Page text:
Del's story

In the early 1960s, Del was three years old when he and his siblings were taken from their mother and placed in a Catholic orphanage in regional Queensland. As they grew up his brothers and sisters tried to look after each other, but none of the children could escape the cruelty of the staff.

Del remembered being whipped with electrical cords and having his hands smashed into brick walls. On one occasion he was beaten for misbehaving even though he already had a broken kneecap.

When he was a few years older, Del was sexually abused in the showers. A member of staff would come in to ‘inspect’ the boys, touching their genitals to make sure they were clean. He quickly realised what the man was doing and tried his best to avoid him.

He said he never reported it because there was so much abuse happening in the orphanage, there was no one he could tell.

After about eight years there Del spent time in several different boys’ homes, where physical abuse was never far away. He was bashed by staff and bullied by other residents. But he soon learned to give as good as he got. ‘You had to stand up for yourself. If you didn’t stand up for yourself they’d tread on you.’

He’d also look out for some of the smaller and younger boys, to stop them getting hurt, too.

It was around this time Del started developing a ferocious temper. ‘They were saying I was bad and I started thinking that way.’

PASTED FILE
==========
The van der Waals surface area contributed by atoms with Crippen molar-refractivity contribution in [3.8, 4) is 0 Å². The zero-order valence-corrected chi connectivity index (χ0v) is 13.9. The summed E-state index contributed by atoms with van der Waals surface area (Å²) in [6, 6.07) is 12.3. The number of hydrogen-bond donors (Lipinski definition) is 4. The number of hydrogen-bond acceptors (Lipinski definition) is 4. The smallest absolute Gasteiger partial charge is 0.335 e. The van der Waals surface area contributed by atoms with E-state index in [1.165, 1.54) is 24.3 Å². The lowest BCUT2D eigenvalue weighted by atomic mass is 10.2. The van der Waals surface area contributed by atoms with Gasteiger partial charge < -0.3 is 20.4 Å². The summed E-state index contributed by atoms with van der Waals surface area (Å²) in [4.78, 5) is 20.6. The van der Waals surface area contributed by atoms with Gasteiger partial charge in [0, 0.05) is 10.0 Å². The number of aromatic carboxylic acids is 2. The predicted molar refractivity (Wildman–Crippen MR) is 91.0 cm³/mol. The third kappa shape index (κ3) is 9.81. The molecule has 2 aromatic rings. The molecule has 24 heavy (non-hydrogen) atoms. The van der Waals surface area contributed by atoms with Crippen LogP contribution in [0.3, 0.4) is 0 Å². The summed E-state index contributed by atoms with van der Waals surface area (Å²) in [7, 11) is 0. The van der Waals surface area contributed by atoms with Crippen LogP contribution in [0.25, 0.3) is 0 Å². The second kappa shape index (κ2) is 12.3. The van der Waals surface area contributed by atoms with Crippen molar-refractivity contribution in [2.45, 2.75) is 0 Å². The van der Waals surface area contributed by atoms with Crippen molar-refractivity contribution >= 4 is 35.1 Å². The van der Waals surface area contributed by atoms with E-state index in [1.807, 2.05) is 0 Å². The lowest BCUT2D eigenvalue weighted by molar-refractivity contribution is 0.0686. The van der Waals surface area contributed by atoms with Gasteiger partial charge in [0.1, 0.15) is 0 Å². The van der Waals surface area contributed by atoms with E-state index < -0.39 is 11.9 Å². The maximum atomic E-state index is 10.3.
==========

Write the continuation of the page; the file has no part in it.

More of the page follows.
After his experiences in care Del became increasingly angry about dealing with authority and he was in and out of prison for many years. ‘They tried to break me in the big house’, he said. His first response was to fight, and he didn’t care if it was other inmates or prison officers.

On the outside he became more and more dependent on alcohol, including methylated spirits, to the point where he started having seizures.

Since their childhood Del had occasionally talked about the abuse with his sisters, but the memories started coming back more strongly as he got older. He remembers his mother coming to the orphanage to ‘visit us when she could’, and can’t imagine the sadness she must have felt. ‘When I’m by myself sometimes I have a little cry’, he said.

Del is a man of few words, but he decided to speak to the Royal Commission after recently becoming a father again. He wants people to know that we must never stop trying to keep families together and children safe.

He also hopes that something will be done to stop the physical abuse in children’s homes and prisons, no matter whether it’s kids or adults who are suffering.

After many, many years, Del has learnt to control his temper and his drinking. His schooling stopped at Year 7 but he’s continued to teach himself, picking things up along the way. He’s also decided to start speaking with a counsellor.

In the past, when he was at his lowest, Del said ‘looking ahead’ kept him going. Now, with a new addition to his family, he knows he has more reason than ever to keep doing just that.

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